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USAID Exit to Hit Small Organizations Hard

Yulia Simonova of disabled rights group Perspektiva seen in her office. Alexander Zemlianichenko

The government has refused to backtrack on a demand that the U.S. Agency for International Development cease operations in the country by Oct. 1, despite laments from nongovernmental groups and a reported request for an extension from U.S. Secretary of State Hillary Clinton.

“We’re standing by our position. The decision has been made, and the decision of a sovereign state should be carried out in full. Our American colleagues have given us such assurances,” Foreign Ministry spokesman Alexander Lukashevich said Thursday, Interfax reported.

Lukashevich refused to confirm or deny a report by the Kommersant daily published Thursday that Clinton had asked for the deadline to be moved to May 2013.

He also accused U.S. officials of distorting events by portraying the Kremlin’s decision as a surprise. He said Foreign Minister Sergei Lavrov had informed Clinton of the move on June 29, not on Sept. 8, as a senior U.S. administration official said Tuesday.

Russian NGOs described USAID’s exit as a major blow that would hit small, regional and nonpolitical organizations particularly hard.

Ironically, many of these NGOs are not apparently the ones that have vexed the government, which has said organizations supported by USAID have repeatedly tried to influence political processes, contrary to their stated aims.

Russian authorities have not specified which groups it believes attempted to meddle in domestic politics, but some NGOs that receive U.S. grants have consistently been the subject of official ire, in particular elections watchdog Golos.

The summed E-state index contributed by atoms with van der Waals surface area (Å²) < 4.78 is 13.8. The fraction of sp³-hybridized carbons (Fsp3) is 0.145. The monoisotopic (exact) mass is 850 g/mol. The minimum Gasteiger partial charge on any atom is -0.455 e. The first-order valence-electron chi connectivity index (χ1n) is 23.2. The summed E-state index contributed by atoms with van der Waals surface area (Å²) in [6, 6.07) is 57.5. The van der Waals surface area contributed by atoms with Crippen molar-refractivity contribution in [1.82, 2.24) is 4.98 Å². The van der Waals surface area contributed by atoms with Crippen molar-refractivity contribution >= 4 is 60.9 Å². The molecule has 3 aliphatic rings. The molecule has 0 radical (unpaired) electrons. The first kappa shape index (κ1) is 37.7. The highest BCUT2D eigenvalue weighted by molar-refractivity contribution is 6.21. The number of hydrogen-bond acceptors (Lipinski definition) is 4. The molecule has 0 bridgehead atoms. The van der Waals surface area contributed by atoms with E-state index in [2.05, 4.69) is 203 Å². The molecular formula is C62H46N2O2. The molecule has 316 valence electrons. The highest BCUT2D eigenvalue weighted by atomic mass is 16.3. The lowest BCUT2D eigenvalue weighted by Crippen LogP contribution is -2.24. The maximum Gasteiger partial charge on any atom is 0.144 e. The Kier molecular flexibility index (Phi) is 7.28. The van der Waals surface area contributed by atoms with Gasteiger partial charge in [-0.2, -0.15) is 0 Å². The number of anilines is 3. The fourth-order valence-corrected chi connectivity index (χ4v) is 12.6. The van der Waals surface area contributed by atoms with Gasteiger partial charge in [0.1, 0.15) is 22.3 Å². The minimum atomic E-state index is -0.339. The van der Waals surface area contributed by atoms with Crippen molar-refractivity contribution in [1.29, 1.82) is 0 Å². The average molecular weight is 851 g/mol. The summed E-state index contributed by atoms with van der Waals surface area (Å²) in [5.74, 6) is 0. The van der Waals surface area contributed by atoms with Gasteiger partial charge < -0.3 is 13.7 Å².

USAID spent $54.2 million in Russia in 2011, almost half of which ($22.2 million) went into projects related to human rights, democracy and governance, according to official data.

“It was probably a mistake of USAID to concentrate primarily on Golos, Memorial, the Moscow Helsinki Group — organizations that I, of course, respect,” said Yelena Malitskaya, president of the Siberian Civic Initiatives Support Center.

Memorial and the Moscow Helsinki Group are both prominent organizations that support human rights.

The Russia office of USAID, which is staffed by 13 Americans and 60 Russians, currently works with 57 Russian partners.

NGOs said they would do everything possible to keep operations open and to search for new funds.

On Thursday, Golos struck a defiant tone in a statement titled “No Matter What, Golos Will Observe Elections.”

The organization, which has received USAID funding since 2002, said it would go through with a large-scale vote-monitoring project, covering 22 regions, for Oct. 14 local and regional elections.

Golos’s monitoring program this time around will include a map of election violations, a free hotline, legal consultations, and training programs for observers, the statement said.

Denise Roza of Perspektiva, which works to support the rights of the disabled, said her organization was set to lose almost a third of its income and would be forced to delay or eliminate a program to promote inclusive employment for people with disabilities in five regions.

“There’s no funding for employment for people with disabilities. The government gives grants every year to the same big three organizations,” she said, referring to three national societies for the blind, deaf and disabled.

Roza said USAID funding has been critical to lobbying for inclusive education, a system under which children with disabilities would study side by side with children without disabilities.